A good estate plan is always the result of a team effort. While an estate planning lawyer is often the hub, a financial planner, insurance consultant and CPA are integral to the process. For example, no good estate planning attorney would plan a grantor-retained annuity trust for wealth transfer without first reviewing the investment considerations with the advisor.

As the population ages and families continue to become more diverse in terms of geography and life views, the role of the social worker, care manager, nurse practitioner, geriatric consultant or similar professional as part of an estate planning team will become more important. For simplicity, we'll refer to this professional as the care manager. Creatively integrating a care manager into the estate planning process can provide valuable information essential to planning a budget or trust distribution plan, ensure that funds disbursed are used for their intended personal goals, and provide a valuable bridge between the client's family, medical team and financial team.



The independent care manager can evaluate the needs of a particular client and his or her family, and assess the emotional and psychosocial circumstances. For example, if a client is an elderly parent, having a geriatric consultant assess care needs can be essential. This can help assure the best care, use scarce resources efficiently, identify care issues that have been overlooked and set up a reporting/monitoring system that can be invaluable, especially if family members live far away.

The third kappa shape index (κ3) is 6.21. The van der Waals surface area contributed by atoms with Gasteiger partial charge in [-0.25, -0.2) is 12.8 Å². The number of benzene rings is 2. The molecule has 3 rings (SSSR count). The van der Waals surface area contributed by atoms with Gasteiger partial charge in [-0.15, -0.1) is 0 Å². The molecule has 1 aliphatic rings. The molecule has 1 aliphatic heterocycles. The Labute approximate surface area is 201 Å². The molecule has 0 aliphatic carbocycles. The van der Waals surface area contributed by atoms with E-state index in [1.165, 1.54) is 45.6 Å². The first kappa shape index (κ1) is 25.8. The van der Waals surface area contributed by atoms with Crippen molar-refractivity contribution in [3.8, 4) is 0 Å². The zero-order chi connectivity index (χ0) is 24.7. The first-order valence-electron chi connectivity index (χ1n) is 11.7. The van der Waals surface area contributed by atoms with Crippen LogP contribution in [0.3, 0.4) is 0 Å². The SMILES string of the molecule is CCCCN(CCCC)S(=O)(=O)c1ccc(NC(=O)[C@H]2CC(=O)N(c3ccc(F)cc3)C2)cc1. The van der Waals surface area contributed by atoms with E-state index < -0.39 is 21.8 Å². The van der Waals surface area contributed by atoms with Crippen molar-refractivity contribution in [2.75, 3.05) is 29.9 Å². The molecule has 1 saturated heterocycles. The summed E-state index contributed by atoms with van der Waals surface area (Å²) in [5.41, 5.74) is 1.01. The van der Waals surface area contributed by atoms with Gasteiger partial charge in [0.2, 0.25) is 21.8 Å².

The numbers are compelling. For example, 12 million Americans live with chronic obstructive pulmonary disease, and 1.5 million Americans have Parkinson's disease.

Researchers estimate that by 2050, 13.2 million Americans will have Alzheimer's disease if current population trends continue and no preventive treatments become available, according to the National Institute on Aging. Planning for these common issues already affects more clients than the estate-tax issues so many planners are used to focusing on.

The difficulty of building the expertise to plan appropriately for the myriad interpersonal and health issues that clients face as they age makes the involvement of a care manager a practical solution. Following is a short description of several roles a care manager can play when helping clients create an estate plan.

* Motivate planning. Every advisor has clients who won't follow up or heed important planning advice. While disinterest and concern over costs might be factors, in many instances the real impediment could be a client's depression (a common symptom of a wide range of chronic illnesses that affect many people), or family dynamics (a reluctant spouse, a spendthrift child, etc.).

A care manager, who likely would meet a client at home, often will develop a very different understanding than a financial planner, lawyer or CPA who meet in their offices. Even more important, the care manager is trained to evaluate the interpersonal and medical considerations that other members of the estate planning team are not.

With this skill set and knowledge base, the care manager may be the only estate planning team member capable of encouraging a client to proceed with essential planning. Often, the insights a care manager obtains from a home visit and evaluation can provide important missing input essential to planning how family wealth will be managed.

For example, a care manager might identify an impediment to planning to be the control concerns of a spouse who has been a passive participant at meetings or who worries over a child with substance abuse issues. Once these concerns are out in the open, it's possible to plan for them, and a client may be willing to proceed.